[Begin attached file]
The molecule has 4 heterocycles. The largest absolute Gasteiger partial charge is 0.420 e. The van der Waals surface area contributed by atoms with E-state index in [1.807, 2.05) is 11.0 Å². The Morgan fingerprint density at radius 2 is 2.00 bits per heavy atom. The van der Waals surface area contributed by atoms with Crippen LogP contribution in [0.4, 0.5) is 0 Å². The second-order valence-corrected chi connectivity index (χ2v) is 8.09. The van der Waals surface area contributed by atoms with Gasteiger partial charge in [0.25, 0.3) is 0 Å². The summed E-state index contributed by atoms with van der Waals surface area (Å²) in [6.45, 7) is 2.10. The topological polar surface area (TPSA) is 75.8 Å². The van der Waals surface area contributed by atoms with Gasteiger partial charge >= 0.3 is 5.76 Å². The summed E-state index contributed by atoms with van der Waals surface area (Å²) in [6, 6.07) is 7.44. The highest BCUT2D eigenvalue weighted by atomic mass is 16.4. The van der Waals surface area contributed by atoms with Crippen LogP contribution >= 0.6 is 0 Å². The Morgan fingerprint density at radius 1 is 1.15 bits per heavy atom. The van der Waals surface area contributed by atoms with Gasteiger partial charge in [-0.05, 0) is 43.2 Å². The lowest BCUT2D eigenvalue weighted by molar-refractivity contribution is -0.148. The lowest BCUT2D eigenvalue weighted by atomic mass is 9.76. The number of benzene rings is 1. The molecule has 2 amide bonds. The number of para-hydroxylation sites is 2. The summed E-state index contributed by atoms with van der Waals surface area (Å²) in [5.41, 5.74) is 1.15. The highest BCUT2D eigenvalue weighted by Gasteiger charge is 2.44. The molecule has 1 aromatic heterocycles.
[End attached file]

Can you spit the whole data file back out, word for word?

The molecule has 4 heterocycles. The largest absolute Gasteiger partial charge is 0.420 e. The van der Waals surface area contributed by atoms with E-state index in [1.807, 2.05) is 11.0 Å². The Morgan fingerprint density at radius 2 is 2.00 bits per heavy atom. The van der Waals surface area contributed by atoms with Crippen LogP contribution in [0.4, 0.5) is 0 Å². The second-order valence-corrected chi connectivity index (χ2v) is 8.09. The van der Waals surface area contributed by atoms with Gasteiger partial charge in [0.25, 0.3) is 0 Å². The summed E-state index contributed by atoms with van der Waals surface area (Å²) in [6.45, 7) is 2.10. The topological polar surface area (TPSA) is 75.8 Å². The van der Waals surface area contributed by atoms with Gasteiger partial charge >= 0.3 is 5.76 Å². The summed E-state index contributed by atoms with van der Waals surface area (Å²) in [6, 6.07) is 7.44. The highest BCUT2D eigenvalue weighted by atomic mass is 16.4. The van der Waals surface area contributed by atoms with Crippen LogP contribution >= 0.6 is 0 Å². The Morgan fingerprint density at radius 1 is 1.15 bits per heavy atom. The van der Waals surface area contributed by atoms with Gasteiger partial charge in [-0.05, 0) is 43.2 Å². The lowest BCUT2D eigenvalue weighted by molar-refractivity contribution is -0.148. The lowest BCUT2D eigenvalue weighted by atomic mass is 9.76. The number of benzene rings is 1. The molecule has 2 amide bonds. The number of para-hydroxylation sites is 2. The summed E-state index contributed by atoms with van der Waals surface area (Å²) in [5.41, 5.74) is 1.15. The highest BCUT2D eigenvalue weighted by Gasteiger charge is 2.44. The molecule has 1 aromatic heterocycles.